Content » Vol 94, Issue 4

Investigative Report

Small Bowel Transglutaminase 2-specific IgA Deposits in Dermatitis Herpetiformis

Teea T. Salmi, Kaisa Hervonen, Kaija Laurila, Pekka Collin, Markku Mäki, Outi Koskinen, Heini Huhtala, Katri Kaukinen, Timo Reunala
DOI: 10.2340/00015555-1764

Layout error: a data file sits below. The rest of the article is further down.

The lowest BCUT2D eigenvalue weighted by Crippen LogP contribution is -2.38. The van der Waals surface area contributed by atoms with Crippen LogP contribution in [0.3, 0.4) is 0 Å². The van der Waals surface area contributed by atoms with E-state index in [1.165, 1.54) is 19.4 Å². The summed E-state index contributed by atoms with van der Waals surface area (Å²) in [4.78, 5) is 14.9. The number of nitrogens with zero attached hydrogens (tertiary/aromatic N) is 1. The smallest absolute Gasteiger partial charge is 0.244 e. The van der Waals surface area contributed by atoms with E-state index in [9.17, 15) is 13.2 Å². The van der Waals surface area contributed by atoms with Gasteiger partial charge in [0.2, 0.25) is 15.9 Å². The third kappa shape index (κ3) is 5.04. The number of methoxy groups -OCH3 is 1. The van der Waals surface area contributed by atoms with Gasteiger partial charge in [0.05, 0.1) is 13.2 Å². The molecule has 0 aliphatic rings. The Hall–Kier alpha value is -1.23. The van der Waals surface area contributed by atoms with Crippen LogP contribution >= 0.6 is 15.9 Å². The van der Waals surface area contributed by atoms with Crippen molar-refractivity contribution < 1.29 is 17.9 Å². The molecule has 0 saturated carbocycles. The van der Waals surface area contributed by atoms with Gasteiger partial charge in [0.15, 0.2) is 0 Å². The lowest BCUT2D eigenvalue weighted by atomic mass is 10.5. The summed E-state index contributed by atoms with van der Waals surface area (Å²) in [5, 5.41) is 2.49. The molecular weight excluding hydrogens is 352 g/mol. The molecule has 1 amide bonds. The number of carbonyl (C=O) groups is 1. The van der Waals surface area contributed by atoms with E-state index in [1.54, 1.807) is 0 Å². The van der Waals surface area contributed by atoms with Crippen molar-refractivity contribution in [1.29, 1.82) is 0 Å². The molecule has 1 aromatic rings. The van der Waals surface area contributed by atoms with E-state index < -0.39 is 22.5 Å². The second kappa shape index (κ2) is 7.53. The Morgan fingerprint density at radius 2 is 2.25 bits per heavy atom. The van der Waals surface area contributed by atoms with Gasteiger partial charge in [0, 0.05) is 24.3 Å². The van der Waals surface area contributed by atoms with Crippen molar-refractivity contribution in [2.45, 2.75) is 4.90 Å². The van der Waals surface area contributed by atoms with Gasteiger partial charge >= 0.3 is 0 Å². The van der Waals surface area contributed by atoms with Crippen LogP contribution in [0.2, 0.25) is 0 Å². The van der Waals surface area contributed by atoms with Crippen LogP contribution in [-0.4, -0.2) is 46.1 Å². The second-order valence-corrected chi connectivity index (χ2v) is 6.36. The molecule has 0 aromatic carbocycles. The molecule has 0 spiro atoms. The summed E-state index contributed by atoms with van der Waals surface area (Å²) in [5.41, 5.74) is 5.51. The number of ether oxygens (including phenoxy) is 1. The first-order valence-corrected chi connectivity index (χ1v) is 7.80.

Dermatitis herpetiformis (DH) is an extraintestinal manifestation of coeliac disease. Untreated coeliac disease patients are known to have transglutaminase 2 (TG2)-targeted IgA deposits in the small bowel mucosa. To evaluate whether similar intestinal IgA deposits are also present in DH and whether the deposits disappear with gluten-free diet, 47 untreated and 27 treated DH patients were studied. Seventy-nine percent of untreated and 41% of the treated DH patients had TG2-specific IgA deposits in the small bowel, and the presence of the deposits showed a significant association with the degree of small bowel villous atrophy (p < 0.001). Other coeliac-disease related inflammatory markers were also investigated, and the density of small bowel mucosal intraepithelial γδ+ T cells was increased in 91% of untreated and 73% of treated DH patients. The results show that the majority of untreated DH patients have similar gluten-dependent TG2-specific IgA deposits the small bowel mucosa as coeliac disease patients.


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